The Decorator Pattern is not only a common one, but it is also one of the best ways to embrace object-oriented design.  This approach is a form of “helper,” and the idea of a decoration fits it perfectly.  It is an addition to a class without being a part of the class.  Let’s look at this useful pattern.

The Decorator Pattern Defined

As always, we will start with the “Gang of Four” intent to set the stage for our discussion.

“Attach additional responsibilities to an object dynamically. Decorators provide a flexible alternative to subclassing for extending functionality.”

Pearson Education (InformIT)

As I mentioned, the idea of a decorator as a decoration or accessory for a class is an excellent analogy. The goal of a decorator is to add functionality to a class without impacting the hierarchy.  Thus, you can add the functionality to the parent without forcing child classes to take that on as well.  This pattern works for optional features as well as situations where a hierarchy is not well-suited for linear growth of complexity.  Graphical objects make a good example.  You can add a border or not, shadowing or not, an audio component or not, and similar decorations to an object.

Applying The Pattern

The critical piece of a decorator is to create a hook for it in the hierarchy.  Therefore, the root (or at least the parent class) needs to provide a way to utilize a decorator.  In interface is the best way to meet this requirement.  Thus, you have an interface that decorators implement, a way to attach decorators to an object, and then a call structure that looks for and executes decorators.

As an example, let’s think of a person object that we want to use to print out personal data.  The core class has a first name and last name.  We then have a collection of attributes that implement the Attribute interface of “printOut.”  We can add an Address decorator that implements that interface, then a Phone, and an Email, etc.  This is a simple but powerful example when you see that your core class can essentially be extended at each level.  I can create a child class of Person called Employee and utilize those decorators or not.  Adding an address to a Person does not force me to carry that in the child objects.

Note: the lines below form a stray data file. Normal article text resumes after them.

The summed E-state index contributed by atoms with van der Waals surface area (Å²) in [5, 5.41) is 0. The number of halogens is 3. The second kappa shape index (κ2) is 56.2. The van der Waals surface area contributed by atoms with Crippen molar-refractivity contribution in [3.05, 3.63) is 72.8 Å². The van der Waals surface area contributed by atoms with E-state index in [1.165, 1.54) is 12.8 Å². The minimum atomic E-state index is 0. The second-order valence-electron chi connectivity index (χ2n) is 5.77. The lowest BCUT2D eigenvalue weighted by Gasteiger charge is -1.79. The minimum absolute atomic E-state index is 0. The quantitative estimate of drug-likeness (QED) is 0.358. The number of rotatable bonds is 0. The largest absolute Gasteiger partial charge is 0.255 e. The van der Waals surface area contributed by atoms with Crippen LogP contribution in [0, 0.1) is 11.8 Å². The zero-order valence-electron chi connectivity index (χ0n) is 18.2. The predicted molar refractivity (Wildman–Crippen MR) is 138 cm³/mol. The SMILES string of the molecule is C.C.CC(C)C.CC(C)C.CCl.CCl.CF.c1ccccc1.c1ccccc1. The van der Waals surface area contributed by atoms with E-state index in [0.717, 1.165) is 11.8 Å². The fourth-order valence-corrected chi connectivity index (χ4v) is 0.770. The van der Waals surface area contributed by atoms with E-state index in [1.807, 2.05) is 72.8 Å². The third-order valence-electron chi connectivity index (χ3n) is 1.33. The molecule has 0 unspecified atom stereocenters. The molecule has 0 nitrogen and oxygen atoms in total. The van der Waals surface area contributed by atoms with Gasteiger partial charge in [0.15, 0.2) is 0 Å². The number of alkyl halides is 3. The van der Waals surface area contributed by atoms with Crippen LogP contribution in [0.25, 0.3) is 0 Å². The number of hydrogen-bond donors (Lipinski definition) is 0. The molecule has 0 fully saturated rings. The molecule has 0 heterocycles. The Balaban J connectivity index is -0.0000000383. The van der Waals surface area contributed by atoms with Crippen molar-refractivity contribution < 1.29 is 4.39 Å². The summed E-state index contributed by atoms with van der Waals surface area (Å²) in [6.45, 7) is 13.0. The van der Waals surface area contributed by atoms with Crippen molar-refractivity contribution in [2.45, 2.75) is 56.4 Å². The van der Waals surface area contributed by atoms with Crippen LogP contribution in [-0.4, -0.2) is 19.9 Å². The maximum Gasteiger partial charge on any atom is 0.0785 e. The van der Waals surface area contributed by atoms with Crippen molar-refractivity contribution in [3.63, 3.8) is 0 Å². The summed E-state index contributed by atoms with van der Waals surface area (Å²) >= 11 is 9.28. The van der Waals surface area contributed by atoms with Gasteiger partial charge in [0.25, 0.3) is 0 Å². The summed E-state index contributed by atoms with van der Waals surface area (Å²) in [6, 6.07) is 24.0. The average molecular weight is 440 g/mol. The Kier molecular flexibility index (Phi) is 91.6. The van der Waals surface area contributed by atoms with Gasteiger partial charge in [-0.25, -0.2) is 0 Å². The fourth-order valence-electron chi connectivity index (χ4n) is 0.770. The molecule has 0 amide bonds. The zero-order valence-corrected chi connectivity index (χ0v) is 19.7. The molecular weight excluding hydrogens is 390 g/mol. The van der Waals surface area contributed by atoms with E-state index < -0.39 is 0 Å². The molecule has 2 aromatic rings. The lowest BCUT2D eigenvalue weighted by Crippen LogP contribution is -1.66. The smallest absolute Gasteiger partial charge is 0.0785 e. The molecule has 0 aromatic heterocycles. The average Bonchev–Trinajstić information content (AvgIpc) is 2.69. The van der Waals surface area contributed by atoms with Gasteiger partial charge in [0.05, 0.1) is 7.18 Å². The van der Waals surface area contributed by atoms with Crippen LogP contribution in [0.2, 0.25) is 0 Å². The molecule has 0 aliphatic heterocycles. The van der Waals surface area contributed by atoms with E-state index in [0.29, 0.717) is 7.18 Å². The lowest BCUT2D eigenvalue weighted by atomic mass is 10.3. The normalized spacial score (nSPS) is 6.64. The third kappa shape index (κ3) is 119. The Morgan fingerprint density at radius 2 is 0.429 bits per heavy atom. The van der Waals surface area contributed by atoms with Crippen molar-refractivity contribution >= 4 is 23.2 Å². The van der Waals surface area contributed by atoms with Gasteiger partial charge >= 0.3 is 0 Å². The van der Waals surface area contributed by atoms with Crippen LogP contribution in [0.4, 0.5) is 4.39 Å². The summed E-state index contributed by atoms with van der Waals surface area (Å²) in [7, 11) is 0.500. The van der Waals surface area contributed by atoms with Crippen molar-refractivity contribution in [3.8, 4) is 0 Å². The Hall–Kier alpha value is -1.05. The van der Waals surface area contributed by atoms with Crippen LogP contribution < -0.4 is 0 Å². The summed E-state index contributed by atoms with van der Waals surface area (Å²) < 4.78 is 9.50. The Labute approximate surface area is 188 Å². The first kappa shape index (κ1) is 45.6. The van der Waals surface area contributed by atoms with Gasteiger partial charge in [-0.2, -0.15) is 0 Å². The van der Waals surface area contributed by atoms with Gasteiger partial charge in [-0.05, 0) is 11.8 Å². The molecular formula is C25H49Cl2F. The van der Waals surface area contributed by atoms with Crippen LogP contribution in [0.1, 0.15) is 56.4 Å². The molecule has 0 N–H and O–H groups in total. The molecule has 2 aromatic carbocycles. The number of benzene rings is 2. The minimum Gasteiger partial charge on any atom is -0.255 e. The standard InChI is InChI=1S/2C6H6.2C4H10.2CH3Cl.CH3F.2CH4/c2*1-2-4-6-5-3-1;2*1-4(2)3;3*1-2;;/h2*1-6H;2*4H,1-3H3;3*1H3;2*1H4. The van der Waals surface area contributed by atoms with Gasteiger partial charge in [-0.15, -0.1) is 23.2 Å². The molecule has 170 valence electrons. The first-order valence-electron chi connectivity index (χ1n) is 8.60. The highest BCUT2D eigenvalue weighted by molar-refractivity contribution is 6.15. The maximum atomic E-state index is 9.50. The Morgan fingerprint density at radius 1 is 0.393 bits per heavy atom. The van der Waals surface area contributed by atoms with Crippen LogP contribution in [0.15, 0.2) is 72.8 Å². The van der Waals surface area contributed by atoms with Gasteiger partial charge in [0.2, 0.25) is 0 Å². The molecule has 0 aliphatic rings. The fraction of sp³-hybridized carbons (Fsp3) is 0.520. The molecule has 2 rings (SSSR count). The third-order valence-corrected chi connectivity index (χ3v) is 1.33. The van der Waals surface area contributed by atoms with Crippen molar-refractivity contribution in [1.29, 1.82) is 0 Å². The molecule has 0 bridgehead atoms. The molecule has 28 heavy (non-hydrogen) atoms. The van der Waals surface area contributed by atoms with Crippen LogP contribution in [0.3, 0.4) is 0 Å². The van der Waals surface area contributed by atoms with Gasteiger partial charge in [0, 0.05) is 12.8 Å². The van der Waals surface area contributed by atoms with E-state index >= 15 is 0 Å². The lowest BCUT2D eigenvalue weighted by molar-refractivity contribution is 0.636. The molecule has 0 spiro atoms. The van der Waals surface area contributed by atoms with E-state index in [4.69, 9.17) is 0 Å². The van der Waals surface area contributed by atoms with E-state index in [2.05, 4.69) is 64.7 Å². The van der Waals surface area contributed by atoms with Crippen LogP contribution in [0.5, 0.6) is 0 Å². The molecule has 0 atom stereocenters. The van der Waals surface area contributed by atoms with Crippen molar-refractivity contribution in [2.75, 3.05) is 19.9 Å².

Java, PHP, C#, etc.

Your implementation language will not change how to address this pattern.  It is as simple as a class, a property that expects a specific interface, and then specify the interface.  Thus, this is not only a useful pattern it can also be very lightweight.

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Rob Broadhead

Rob is a founder of, and frequent contributor to, Develpreneur. This includes the Building Better Developers podcast. He is also a longtime student of technology as a developer, designer, and manager of software solutions. Rob is a founder and principle of RB Consulting and has managed to author a book about his family experiences.In his free time, he stays busy raising five children (although a few have grown into adults). When he has a chance to breathe, he is on the ice playing hockey to relax.

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